Take the 2-minute tour ×
Stack Overflow is a question and answer site for professional and enthusiast programmers. It's 100% free, no registration required.

For some strange reason, the getline() function is not working as it should. I have my program loop via recursion (return main();). The first time the following code is run, it's fine.

cout << "Enter a phrase: ";
string user;
getline(cin, user);

However, after the recursion is invoked, the program skips the step that allows me to type. The effect is that string user is empty. Any ideas why?

Thanks.

share|improve this question

2 Answers 2

up vote 3 down vote accepted

call cin.clear() to clear any flags before looping around.

EDIT: Thanks to @Xeo for pointing out, should also call cin.ignore() to discard the new line character - which could still be in the buffer...

share|improve this answer
    
Might need a cin.ignore too since the newline is still in the buffer (at least that's the behaviour I always get). –  Xeo Apr 14 '11 at 10:08
1  
if this is the problem, the solution may be to avoid the condition that sets the error flags in the first place. –  Potatoswatter Apr 14 '11 at 10:10
    
@Xeo, that too, will update my answer... –  Nim Apr 14 '11 at 10:21
    
this worked. thank you so much! –  pauliwago Apr 14 '11 at 11:07
    
It was my first though but getline() removes the delimitor (which default to \n) -- so ignore should not be needed -- and the only reason (excepted the UB due to the recursive call to main) for having a flag set is reaching EOF or trying to read more than string::max_size characters. –  AProgrammer Apr 14 '11 at 11:27

A recursive call to main is not well defined in C++ (it is in C). That may be or not the cause of your problem.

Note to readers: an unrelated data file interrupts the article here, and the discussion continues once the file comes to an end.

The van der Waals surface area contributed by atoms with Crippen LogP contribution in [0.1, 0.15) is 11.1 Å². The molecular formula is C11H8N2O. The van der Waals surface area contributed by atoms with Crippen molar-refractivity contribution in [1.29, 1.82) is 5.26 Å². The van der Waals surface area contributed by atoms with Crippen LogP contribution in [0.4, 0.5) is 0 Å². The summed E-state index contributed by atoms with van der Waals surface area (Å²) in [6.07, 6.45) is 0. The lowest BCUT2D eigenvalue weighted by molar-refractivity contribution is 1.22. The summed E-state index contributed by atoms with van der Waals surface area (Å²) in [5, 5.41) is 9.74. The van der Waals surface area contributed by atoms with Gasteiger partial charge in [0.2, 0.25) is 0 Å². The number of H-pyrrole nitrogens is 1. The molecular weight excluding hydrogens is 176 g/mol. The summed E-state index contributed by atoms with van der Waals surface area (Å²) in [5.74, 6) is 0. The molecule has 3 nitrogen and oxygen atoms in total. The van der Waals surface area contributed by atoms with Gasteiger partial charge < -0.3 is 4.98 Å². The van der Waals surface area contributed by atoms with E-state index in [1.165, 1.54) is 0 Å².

share|improve this answer
    
+1. It's surprising that a platform actually forbidding this would fail to issue a warning… but this is exactly the kind of symptom this would cause. iostream relies on global variables which may be getting reinitialized when main re-enters. –  Potatoswatter Apr 14 '11 at 10:02
    
@Potatoswatter - really? how could that possibly be the case? I can understand that some stuff will be happening before the first call to main, but how can possibly be the case on subsequent calls - which are simply function calls? Furthermore, test with a normal recursive function that isn't called main and I'd hazard you have exactly the same problem... –  Nim Apr 14 '11 at 10:19
    
+1 Exactly... it's legal for the compiler to inject whatever initialisation code/calls it likes at the start of main() (that makes it easier to create C++ systems for platforms where other entry points can't be defined for the executable object). It may well be reinitialising the iostream's static variables (possibly with memory leaks or corruption), or it might be as Nim hopes and a simple clear() will work - but that only seems likely if if the recursion was basically safe for the implementation in question and a previous I/O operation had actually failed. –  Tony D Apr 14 '11 at 10:23
1  
The technique some compilers use to make some stuff happen "before" main is to insert the code at the beginning of main. That was the technique used by CFront, for example, and that is the reason why C++ doesn't allow recursive calls of main. (But a compiler really could warn.) –  James Kanze Apr 14 '11 at 10:24
    
@James, @Tony - well there you go, learned something new today... :) –  Nim Apr 14 '11 at 11:10

Your Answer

 
discard

By posting your answer, you agree to the privacy policy and terms of service.

Not the answer you're looking for? Browse other questions tagged or ask your own question.